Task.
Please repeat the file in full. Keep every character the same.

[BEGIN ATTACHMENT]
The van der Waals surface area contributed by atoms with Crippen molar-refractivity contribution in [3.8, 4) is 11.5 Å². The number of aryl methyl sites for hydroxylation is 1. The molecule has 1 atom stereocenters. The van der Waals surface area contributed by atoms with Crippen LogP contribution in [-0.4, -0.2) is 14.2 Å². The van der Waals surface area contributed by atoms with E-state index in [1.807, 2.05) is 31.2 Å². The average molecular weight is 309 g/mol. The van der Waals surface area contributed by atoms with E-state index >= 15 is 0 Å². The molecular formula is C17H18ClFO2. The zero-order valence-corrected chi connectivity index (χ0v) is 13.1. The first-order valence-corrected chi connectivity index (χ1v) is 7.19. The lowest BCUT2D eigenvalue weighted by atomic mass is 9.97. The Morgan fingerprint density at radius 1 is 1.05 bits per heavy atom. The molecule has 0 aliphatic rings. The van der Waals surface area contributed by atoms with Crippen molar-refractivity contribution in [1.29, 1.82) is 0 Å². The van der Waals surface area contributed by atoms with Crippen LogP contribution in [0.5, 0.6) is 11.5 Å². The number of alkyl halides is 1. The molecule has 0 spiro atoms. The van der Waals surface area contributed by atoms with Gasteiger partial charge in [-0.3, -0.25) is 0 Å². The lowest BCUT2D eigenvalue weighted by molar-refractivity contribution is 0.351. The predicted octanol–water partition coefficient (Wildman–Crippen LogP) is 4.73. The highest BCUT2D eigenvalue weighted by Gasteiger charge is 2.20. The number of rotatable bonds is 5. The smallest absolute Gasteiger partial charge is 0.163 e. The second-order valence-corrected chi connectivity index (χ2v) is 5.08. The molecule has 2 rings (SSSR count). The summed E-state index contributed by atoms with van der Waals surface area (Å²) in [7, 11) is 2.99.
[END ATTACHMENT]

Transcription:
The van der Waals surface area contributed by atoms with Crippen molar-refractivity contribution in [3.8, 4) is 11.5 Å². The number of aryl methyl sites for hydroxylation is 1. The molecule has 1 atom stereocenters. The van der Waals surface area contributed by atoms with Crippen LogP contribution in [-0.4, -0.2) is 14.2 Å². The van der Waals surface area contributed by atoms with E-state index in [1.807, 2.05) is 31.2 Å². The average molecular weight is 309 g/mol. The van der Waals surface area contributed by atoms with E-state index >= 15 is 0 Å². The molecular formula is C17H18ClFO2. The zero-order valence-corrected chi connectivity index (χ0v) is 13.1. The first-order valence-corrected chi connectivity index (χ1v) is 7.19. The lowest BCUT2D eigenvalue weighted by atomic mass is 9.97. The Morgan fingerprint density at radius 1 is 1.05 bits per heavy atom. The molecule has 0 aliphatic rings. The van der Waals surface area contributed by atoms with Crippen molar-refractivity contribution in [1.29, 1.82) is 0 Å². The van der Waals surface area contributed by atoms with Crippen LogP contribution in [0.5, 0.6) is 11.5 Å². The number of alkyl halides is 1. The molecule has 0 spiro atoms. The van der Waals surface area contributed by atoms with Gasteiger partial charge in [-0.3, -0.25) is 0 Å². The lowest BCUT2D eigenvalue weighted by molar-refractivity contribution is 0.351. The predicted octanol–water partition coefficient (Wildman–Crippen LogP) is 4.73. The highest BCUT2D eigenvalue weighted by Gasteiger charge is 2.20. The number of rotatable bonds is 5. The smallest absolute Gasteiger partial charge is 0.163 e. The second-order valence-corrected chi connectivity index (χ2v) is 5.08. The molecule has 2 rings (SSSR count). The summed E-state index contributed by atoms with van der Waals surface area (Å²) in [7, 11) is 2.99.